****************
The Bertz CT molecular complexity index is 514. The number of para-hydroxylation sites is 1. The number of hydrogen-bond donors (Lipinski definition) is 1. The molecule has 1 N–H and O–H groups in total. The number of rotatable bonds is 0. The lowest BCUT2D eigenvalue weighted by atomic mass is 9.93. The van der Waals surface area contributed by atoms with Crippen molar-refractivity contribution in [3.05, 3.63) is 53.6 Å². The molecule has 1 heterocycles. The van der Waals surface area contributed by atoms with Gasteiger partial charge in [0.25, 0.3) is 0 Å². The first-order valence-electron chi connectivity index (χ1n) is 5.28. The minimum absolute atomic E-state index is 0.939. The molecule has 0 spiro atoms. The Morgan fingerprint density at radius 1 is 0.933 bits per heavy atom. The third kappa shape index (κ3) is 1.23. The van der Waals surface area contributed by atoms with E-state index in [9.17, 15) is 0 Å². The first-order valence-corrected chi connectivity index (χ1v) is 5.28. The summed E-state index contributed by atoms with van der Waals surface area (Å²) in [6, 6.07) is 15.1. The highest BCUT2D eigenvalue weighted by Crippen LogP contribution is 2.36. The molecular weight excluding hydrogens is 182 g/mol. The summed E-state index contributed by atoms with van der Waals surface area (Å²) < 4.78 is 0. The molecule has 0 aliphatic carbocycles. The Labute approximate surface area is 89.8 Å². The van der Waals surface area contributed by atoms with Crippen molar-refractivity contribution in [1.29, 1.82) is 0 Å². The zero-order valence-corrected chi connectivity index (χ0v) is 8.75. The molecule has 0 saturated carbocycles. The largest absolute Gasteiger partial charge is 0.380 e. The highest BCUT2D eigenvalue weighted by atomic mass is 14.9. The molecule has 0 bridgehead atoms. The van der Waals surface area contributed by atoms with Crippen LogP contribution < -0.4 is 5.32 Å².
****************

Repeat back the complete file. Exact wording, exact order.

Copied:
The Bertz CT molecular complexity index is 514. The number of para-hydroxylation sites is 1. The number of hydrogen-bond donors (Lipinski definition) is 1. The molecule has 1 N–H and O–H groups in total. The number of rotatable bonds is 0. The lowest BCUT2D eigenvalue weighted by atomic mass is 9.93. The van der Waals surface area contributed by atoms with Crippen molar-refractivity contribution in [3.05, 3.63) is 53.6 Å². The molecule has 1 heterocycles. The van der Waals surface area contributed by atoms with Gasteiger partial charge in [0.25, 0.3) is 0 Å². The first-order valence-electron chi connectivity index (χ1n) is 5.28. The minimum absolute atomic E-state index is 0.939. The molecule has 0 spiro atoms. The Morgan fingerprint density at radius 1 is 0.933 bits per heavy atom. The third kappa shape index (κ3) is 1.23. The van der Waals surface area contributed by atoms with E-state index in [9.17, 15) is 0 Å². The first-order valence-corrected chi connectivity index (χ1v) is 5.28. The summed E-state index contributed by atoms with van der Waals surface area (Å²) in [6, 6.07) is 15.1. The highest BCUT2D eigenvalue weighted by Crippen LogP contribution is 2.36. The molecular weight excluding hydrogens is 182 g/mol. The summed E-state index contributed by atoms with van der Waals surface area (Å²) < 4.78 is 0. The molecule has 0 aliphatic carbocycles. The Labute approximate surface area is 89.8 Å². The van der Waals surface area contributed by atoms with Crippen molar-refractivity contribution in [1.29, 1.82) is 0 Å². The zero-order valence-corrected chi connectivity index (χ0v) is 8.75. The molecule has 0 saturated carbocycles. The largest absolute Gasteiger partial charge is 0.380 e. The highest BCUT2D eigenvalue weighted by atomic mass is 14.9. The molecule has 0 bridgehead atoms. The van der Waals surface area contributed by atoms with Crippen LogP contribution < -0.4 is 5.32 Å².